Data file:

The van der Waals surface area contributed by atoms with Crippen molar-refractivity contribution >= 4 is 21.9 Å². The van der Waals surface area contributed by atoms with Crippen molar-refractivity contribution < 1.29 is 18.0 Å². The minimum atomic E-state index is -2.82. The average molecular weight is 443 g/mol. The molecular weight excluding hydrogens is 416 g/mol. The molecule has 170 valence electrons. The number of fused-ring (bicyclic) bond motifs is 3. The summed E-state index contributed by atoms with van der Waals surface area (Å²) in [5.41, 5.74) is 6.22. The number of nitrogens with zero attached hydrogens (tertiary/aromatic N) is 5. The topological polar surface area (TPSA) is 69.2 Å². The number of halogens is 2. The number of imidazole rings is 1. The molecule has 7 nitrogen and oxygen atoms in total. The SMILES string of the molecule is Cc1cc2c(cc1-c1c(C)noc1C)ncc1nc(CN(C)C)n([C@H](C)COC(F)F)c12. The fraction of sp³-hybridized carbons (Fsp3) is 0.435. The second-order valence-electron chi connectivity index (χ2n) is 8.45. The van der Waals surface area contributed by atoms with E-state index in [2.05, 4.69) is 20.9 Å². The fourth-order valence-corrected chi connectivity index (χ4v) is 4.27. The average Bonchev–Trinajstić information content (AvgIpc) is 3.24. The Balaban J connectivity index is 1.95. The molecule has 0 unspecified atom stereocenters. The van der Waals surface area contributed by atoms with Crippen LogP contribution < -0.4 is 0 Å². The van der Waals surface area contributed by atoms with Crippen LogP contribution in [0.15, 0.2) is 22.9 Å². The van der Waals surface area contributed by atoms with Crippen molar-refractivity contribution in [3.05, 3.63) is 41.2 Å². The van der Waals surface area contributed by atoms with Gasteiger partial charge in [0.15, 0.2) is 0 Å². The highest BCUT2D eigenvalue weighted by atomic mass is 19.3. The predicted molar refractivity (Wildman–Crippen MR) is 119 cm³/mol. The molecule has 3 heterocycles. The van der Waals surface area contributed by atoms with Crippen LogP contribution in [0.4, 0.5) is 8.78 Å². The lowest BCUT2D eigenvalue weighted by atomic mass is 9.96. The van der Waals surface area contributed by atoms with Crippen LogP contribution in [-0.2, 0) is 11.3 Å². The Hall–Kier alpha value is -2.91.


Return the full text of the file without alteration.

The van der Waals surface area contributed by atoms with Crippen molar-refractivity contribution >= 4 is 21.9 Å². The van der Waals surface area contributed by atoms with Crippen molar-refractivity contribution < 1.29 is 18.0 Å². The minimum atomic E-state index is -2.82. The average molecular weight is 443 g/mol. The molecular weight excluding hydrogens is 416 g/mol. The molecule has 170 valence electrons. The number of fused-ring (bicyclic) bond motifs is 3. The summed E-state index contributed by atoms with van der Waals surface area (Å²) in [5.41, 5.74) is 6.22. The number of nitrogens with zero attached hydrogens (tertiary/aromatic N) is 5. The topological polar surface area (TPSA) is 69.2 Å². The number of halogens is 2. The number of imidazole rings is 1. The molecule has 7 nitrogen and oxygen atoms in total. The SMILES string of the molecule is Cc1cc2c(cc1-c1c(C)noc1C)ncc1nc(CN(C)C)n([C@H](C)COC(F)F)c12. The fraction of sp³-hybridized carbons (Fsp3) is 0.435. The second-order valence-electron chi connectivity index (χ2n) is 8.45. The van der Waals surface area contributed by atoms with E-state index in [2.05, 4.69) is 20.9 Å². The fourth-order valence-corrected chi connectivity index (χ4v) is 4.27. The average Bonchev–Trinajstić information content (AvgIpc) is 3.24. The Balaban J connectivity index is 1.95. The molecule has 0 unspecified atom stereocenters. The van der Waals surface area contributed by atoms with Crippen LogP contribution < -0.4 is 0 Å². The van der Waals surface area contributed by atoms with Crippen LogP contribution in [0.15, 0.2) is 22.9 Å². The van der Waals surface area contributed by atoms with Crippen molar-refractivity contribution in [3.05, 3.63) is 41.2 Å². The van der Waals surface area contributed by atoms with Gasteiger partial charge in [0.15, 0.2) is 0 Å². The highest BCUT2D eigenvalue weighted by atomic mass is 19.3. The predicted molar refractivity (Wildman–Crippen MR) is 119 cm³/mol. The molecule has 3 heterocycles. The van der Waals surface area contributed by atoms with Crippen LogP contribution in [0.4, 0.5) is 8.78 Å². The lowest BCUT2D eigenvalue weighted by atomic mass is 9.96. The van der Waals surface area contributed by atoms with Crippen LogP contribution in [-0.2, 0) is 11.3 Å². The Hall–Kier alpha value is -2.91.